The projectile according to the invention allows multifunctionality assemblies to be protected whose function is required immediately after target impact. This includes, for example, operation of a safety and arming unit with a firing chain. The assemblies which are no longer relevant and have already carried out their function on impact with the target may be destroyed on impact and, for example, are located in front of the projectile structure with a penetration capability.

The projectile with a penetration capability is preferably a mortar round, also referred to in the following text as a projectile, or an artillery projectile. The fuze housing lower part is that part of the fuze which faces the casing, with the tip of the projectile being regarded as being at the top. The interface area is the area in which the fuze or its lower part is connected to the casing, that is to say for example that part of the projectile which contains the warhead. The shape and/or strength modification is a means for preventing the fuze housing lower part from being pushed in the direction of the casing or transversely with respect to the casing, in which case the prevention need not be regarded as absolute in all conditions. The prevention of being pushed in means, for example, that sufficient space is available for a multifunction unit even after impact, in order to remain functional and to initiate detonation.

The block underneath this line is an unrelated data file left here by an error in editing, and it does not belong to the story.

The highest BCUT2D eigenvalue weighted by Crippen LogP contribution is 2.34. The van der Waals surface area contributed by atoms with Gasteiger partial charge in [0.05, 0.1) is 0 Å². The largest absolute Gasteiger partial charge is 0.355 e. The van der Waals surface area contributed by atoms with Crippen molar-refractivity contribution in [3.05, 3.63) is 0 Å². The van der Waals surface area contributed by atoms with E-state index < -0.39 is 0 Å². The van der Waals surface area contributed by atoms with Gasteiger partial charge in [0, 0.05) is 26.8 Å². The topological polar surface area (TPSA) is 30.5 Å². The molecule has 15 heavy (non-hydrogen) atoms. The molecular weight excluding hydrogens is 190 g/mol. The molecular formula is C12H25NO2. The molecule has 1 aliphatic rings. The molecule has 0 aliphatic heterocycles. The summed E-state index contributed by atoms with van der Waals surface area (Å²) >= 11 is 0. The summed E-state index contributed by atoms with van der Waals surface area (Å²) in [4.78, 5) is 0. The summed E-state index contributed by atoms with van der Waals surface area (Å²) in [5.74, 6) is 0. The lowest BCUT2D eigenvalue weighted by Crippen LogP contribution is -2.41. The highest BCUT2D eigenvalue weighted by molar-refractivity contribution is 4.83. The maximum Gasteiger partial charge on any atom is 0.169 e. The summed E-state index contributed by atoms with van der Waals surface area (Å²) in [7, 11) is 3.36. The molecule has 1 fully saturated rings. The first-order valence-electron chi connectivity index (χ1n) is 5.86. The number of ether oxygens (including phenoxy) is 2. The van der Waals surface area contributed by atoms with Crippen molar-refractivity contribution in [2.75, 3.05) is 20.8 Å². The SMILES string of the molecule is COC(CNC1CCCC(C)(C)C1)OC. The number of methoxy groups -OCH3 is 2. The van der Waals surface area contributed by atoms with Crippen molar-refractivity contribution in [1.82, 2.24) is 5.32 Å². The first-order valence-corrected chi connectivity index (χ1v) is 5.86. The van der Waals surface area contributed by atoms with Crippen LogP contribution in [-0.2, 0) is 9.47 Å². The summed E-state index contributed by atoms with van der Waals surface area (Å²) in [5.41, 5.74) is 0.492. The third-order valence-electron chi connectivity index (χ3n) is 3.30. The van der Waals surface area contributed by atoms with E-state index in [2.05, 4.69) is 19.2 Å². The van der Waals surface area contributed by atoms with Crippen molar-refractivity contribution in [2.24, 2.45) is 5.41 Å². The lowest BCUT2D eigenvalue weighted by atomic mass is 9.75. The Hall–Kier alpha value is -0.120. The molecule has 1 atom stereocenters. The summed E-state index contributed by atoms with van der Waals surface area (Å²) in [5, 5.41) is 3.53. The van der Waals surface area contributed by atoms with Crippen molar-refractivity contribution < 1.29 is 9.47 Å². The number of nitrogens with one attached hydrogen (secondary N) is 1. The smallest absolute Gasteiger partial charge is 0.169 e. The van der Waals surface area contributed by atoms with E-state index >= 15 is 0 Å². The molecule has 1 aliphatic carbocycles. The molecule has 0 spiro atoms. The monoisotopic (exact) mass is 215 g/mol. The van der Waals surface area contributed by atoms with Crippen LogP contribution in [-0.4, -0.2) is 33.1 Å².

The shape and/or strength modification means that there is no need for an undercut, as is normally provided at the end of a thread in order to simplify thread cutting. A mouth hole head ring is expediently arranged in the interface area, with a first internally threaded section on the casing side and a second internally threaded section with a smaller thread diameter on the fuze side, with a transition being formed between the first and the second internally threaded section, without an undercut and as a conical taper. Very good dimensional stability can be achieved even on impact with a target, allowing the functionality of a detonation mechanism to be maintained. The fuze housing lower part may be screwed into the mouth hole head ring.

The shape and/or strength modification may be a weak point, in a further embodiment of the invention. For this purpose, the fuze housing lower part is provided with a weak point. It is possible to prevent an excessive force from being transmitted to a housing of a physical space for a detonation mechanism, and the housing can be protected.

For this purpose, the weak point is advantageously provided on the transition area between a housing structure, which is destroyed on impact, and a housing structure, which is relevant for penetration, of the fuze housing lower part.

The weak point can be manufactured particularly easily by having a groove which is circumferential around an outer surface of the fuze housing lower part, or being formed as such.